"The Tapestried Chamber"
Read alsoThe Talisman
The Talisman is a novel by Sir Walter Scott. The Talisman takes place at the end of the Third Crusade, mostly in the camp of the Crusaders in Palestine. Scheming and partisan politics, as well as the illness of King Richard the Lionheart, are placing the Crusade in danger. The main characters are the Scottish knight Kenneth, a fictional version of…
This is a ghost story. While travelling through the western counties, the general's attention was attracted by a picturesquely situated old castle, and, on inquiry at the inn where he changed horses, he learnt that its owner was a nobleman who had been his schoolfellow. He accordingly determined to call upon his lordship; and, having been persuaded to be his guest for a week, he was conducted at bedtime to an old-fashioned room, hung with tapestry, but comfortably furnished, and well lighted by two large candles and a blazing fire. The next morning Lord Woodville was informed by his servant that the general had been wandering in the park since an early hour and when he appeared at the breakfast table his countenance was haggard, his clothes carelessly put on, and his manner abstracted; moreover, he announced that he must depart immediately. Drawing him aside from the other visitors, his host pressed him for an explanation, and, after declaring that he would rather face a battery than recall the events of the night, he reluctantly narrated what he had undergone.
"Death of the Laird's Jock"
Armstrong had been known during his father's lifetime as the Laird's Jock, or son; and being possessed of great strength and courage, had distinguished himself in the use of a two-handed sword, bequeathed to him by a Saxon outlaw, in many of the single combats which took place between the English and Scottish borderers during the reign of Queen Elizabeth.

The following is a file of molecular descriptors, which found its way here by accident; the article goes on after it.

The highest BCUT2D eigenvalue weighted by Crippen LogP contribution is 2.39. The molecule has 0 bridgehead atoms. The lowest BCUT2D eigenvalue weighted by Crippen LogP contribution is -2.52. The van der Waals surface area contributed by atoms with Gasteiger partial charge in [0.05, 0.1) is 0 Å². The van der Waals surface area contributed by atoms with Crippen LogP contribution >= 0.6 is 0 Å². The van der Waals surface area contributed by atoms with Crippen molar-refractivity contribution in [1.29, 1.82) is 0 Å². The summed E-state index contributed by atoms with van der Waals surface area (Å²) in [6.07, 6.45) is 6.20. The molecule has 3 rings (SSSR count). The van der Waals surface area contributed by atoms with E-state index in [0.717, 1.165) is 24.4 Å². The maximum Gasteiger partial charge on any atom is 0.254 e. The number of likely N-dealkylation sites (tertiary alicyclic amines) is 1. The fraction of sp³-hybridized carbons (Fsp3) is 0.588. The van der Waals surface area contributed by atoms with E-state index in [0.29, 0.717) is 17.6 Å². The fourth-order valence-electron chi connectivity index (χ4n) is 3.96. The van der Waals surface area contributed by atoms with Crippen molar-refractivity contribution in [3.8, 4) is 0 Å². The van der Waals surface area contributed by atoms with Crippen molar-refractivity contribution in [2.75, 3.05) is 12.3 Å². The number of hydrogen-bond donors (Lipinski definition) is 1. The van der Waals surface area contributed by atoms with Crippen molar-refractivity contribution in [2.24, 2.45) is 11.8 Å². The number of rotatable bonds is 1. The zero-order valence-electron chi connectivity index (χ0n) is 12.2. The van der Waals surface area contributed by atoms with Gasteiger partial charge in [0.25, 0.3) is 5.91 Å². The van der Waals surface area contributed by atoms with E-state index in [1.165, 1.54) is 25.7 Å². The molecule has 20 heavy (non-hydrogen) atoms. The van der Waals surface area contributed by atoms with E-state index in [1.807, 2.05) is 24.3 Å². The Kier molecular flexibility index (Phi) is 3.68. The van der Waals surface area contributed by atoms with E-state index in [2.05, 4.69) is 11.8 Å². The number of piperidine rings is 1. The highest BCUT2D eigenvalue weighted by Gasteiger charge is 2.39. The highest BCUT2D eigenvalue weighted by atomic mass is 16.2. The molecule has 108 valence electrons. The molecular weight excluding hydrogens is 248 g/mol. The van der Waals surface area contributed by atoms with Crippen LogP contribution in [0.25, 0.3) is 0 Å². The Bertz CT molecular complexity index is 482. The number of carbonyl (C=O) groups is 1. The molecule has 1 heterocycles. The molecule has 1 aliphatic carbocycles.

He had, however, grown old, and was bed-ridden, when his only son accepted the challenge of an English champion. But his heart swelled with joy at the news, and having entrusted the lad with his celebrated weapon, he insisted on being wrapped in plaids and carried to the spot selected for the encounter, attended by his daughter. His followers gazed sadly on their chieftain's withered features and shrunken form; but when the combatants met, and the Englishman brandished the sword over his fallen antagonist, the old laird, reanimated for an instant with his former vigour, sprang from the rock on which he was seated, and, having uttered a cry like that of a dying lion rather than a human being, sank into the arms of his clansmen broken-hearted, not at the death of his boy, but at their wounded honour, and the irreparable loss of his weapon.